It’s election time again in Ireland folks, and so roll up and vote for your favourite European MP, local county councillor and, if you’re lucky, by-election TD.
It can be a tough choice. Unless you really know somebody well, you don’t really know their values, their ethics and their objectives. Is the candidate whom you see arguing in a heated TV interview or debate really like that in real life ? Does that manifesto really reflect the candidate’s beliefs ? Is that opinion piece really what that politician thinks ?
Social networks provide political candidates with yet further channels to reach the electorate. Despite the popularity of Facebook, Bebo, Twitter and others here in Ireland, remarkably few of the Irish politicians appear to have embraced the medium. Obama set the gold standard during the US Presidential campaign. But for me, the challenge of the internet is confirming the authenticity of what is presented.
Impersonation and fooling the public is a popular theme in the movies for a very long time. The Prisoner of Zenda presents a mere commoner to impersonate his distant relative and the true would-be king when the latter is kidnapped before his coronation. The Great Impersonation provides a complicated web of intrigue. Kagemusha tells the story of a mere thief posing as a deceased Japanese warlord.
For the Irish public, and I suspect elsewhere, ghost-writing of articles and opinions on behalf of politicians is not uncommon. I have little doubt that a political candidate may argue that given the pressure of work, it makes sense to have someone else – especially a PR specialist – to spin a particular issue in favour of the chosen position of the candidate. With the advent of some political blogs from Irish politicians – including in one or two cases blogs which have only very recently suddenly popped up in the run up to the imminent elections – no doubt the temptation is there to sub-contract the authorship and content of the blog to an appropriately supportive ghost-blogger. Social networking contributions may equally be vulnerable to ghost-submitters working on behalf of a particular candidate.
It therefore is often challenging to read a political blog, or a political social network entry, or a political tweet, and know that whatever is said is actually said by the attributed politician. Perhaps some may feel that my observation is irrelevant: as long as the content is accurately ghost-written to reflect a candidate’s true position, and their character and their personality, does it matter ? Maybe I am old fashioned, but actually I believe yes it does matter: if something is written by a named author, then I – naively – expect that that author actually wrote the piece. I am also naturally very happy to read something written on behalf of a politician by some third party who is not a ghost, but openly declares their authorship.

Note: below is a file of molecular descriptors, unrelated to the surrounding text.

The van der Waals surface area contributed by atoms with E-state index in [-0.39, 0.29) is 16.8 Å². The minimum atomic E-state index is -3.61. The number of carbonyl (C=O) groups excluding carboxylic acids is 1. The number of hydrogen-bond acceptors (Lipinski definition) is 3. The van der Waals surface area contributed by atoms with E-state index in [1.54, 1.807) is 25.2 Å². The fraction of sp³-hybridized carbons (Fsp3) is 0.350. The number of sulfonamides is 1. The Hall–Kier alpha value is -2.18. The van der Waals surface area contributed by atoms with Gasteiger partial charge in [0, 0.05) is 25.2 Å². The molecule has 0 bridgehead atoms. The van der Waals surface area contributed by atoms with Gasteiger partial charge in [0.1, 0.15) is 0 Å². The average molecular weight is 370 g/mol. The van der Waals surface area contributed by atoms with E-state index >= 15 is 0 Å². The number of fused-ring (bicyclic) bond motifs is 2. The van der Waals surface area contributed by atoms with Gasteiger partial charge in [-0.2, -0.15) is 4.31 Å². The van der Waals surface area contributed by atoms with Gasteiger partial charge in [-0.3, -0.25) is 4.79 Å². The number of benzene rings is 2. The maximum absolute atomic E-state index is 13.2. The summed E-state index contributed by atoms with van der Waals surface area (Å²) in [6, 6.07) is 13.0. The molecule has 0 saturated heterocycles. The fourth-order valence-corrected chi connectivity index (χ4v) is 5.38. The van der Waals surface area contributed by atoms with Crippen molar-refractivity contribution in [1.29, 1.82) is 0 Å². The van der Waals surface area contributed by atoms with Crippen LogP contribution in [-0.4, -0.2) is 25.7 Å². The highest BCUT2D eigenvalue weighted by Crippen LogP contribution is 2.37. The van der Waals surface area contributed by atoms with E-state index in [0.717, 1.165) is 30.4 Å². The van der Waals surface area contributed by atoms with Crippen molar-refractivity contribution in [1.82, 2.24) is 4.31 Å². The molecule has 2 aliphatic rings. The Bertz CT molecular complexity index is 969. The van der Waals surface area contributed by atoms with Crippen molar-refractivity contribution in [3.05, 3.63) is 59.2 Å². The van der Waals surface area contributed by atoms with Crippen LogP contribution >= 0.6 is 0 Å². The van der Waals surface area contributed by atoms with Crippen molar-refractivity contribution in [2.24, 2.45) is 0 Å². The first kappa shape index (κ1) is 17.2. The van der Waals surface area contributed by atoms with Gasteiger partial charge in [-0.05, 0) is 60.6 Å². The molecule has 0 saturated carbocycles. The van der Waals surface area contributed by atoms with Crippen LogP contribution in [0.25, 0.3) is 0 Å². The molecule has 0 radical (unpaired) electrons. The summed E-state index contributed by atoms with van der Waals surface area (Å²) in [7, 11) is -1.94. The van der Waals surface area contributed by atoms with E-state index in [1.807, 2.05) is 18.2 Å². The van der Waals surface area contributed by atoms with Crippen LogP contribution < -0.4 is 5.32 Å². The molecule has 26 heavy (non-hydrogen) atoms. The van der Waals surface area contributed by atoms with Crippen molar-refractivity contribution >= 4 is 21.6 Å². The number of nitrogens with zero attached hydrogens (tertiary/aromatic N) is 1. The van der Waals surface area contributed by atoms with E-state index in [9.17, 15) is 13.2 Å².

If ghost-contributions on the internet are supposed to be acceptable to the public, then is impersonation also acceptable ?
We laugh when we see comical impersonations of politicians: Tina Fey’s impersonation of Sarah Palin comes to mind. But is it OK to laugh when a politician’s views are impersonated in a tweet or blog or social network contribution ? If it is OK to be fooled by a ghost writer acting on behalf of a politician, then is it also OK to be fooled by a troll writer undermining a politician ?
Remarkably few of the Irish politicians and candidates have a web presence. Irish politicians and candidates are therefore vulnerable to having their web identity obtained by someone else. It would be all too easy for a well known politician to apparently start not only blogging, but to start socially commenting and tweeting. It is a particular risk for senior politicians, since their views are widely followed including by international media. And if some of the media are lazy in verifying web sources, such as a wikipedia quote from the deceased Maurice Jarre which in fact was invented from UCD student Shane Fitzgerald, then surely our senior politicians are very vulnerable indeed ?
The is of course the law of defamation. But a week can be a very long time in politics, and a defamatory comment (or tweet or blog or social comment) incorrectly attributed to a politician could cause significant political damage, even if the real author was eventually tracked down after lengthy forensic work, possibly over international boundaries, and perhaps ultimately brought to court in some jurisdiction. The political cat would be out of the bag well before then, and the political damage well caused before the author was found.
What if a (apparent) senior politician started tweeting on what “really” was said at important meetings ? Like when Mary Coughlan and Willie O’Dea went to Michael Dell ? Or what Brian Lenihan said about the prospects of an early general election to international bond investors ? Or what Brian Cowen said to Angela Merkel in Berlin on the Lisbon Treaty ?
The web, and particularly the social web, is a wonderful opportunity for politicians to reach out in a very sincere way to the electorate. But it is also potentially a very dangerous tool by which a politician could be severely undermined by opponents or even by naive cynics.
I believe that politicians ignore the web at an extreme peril. They should go out of their way to claim their identities on the web as a matter of urgency, and be brave enough to then use it honestly and ethically to the electorate.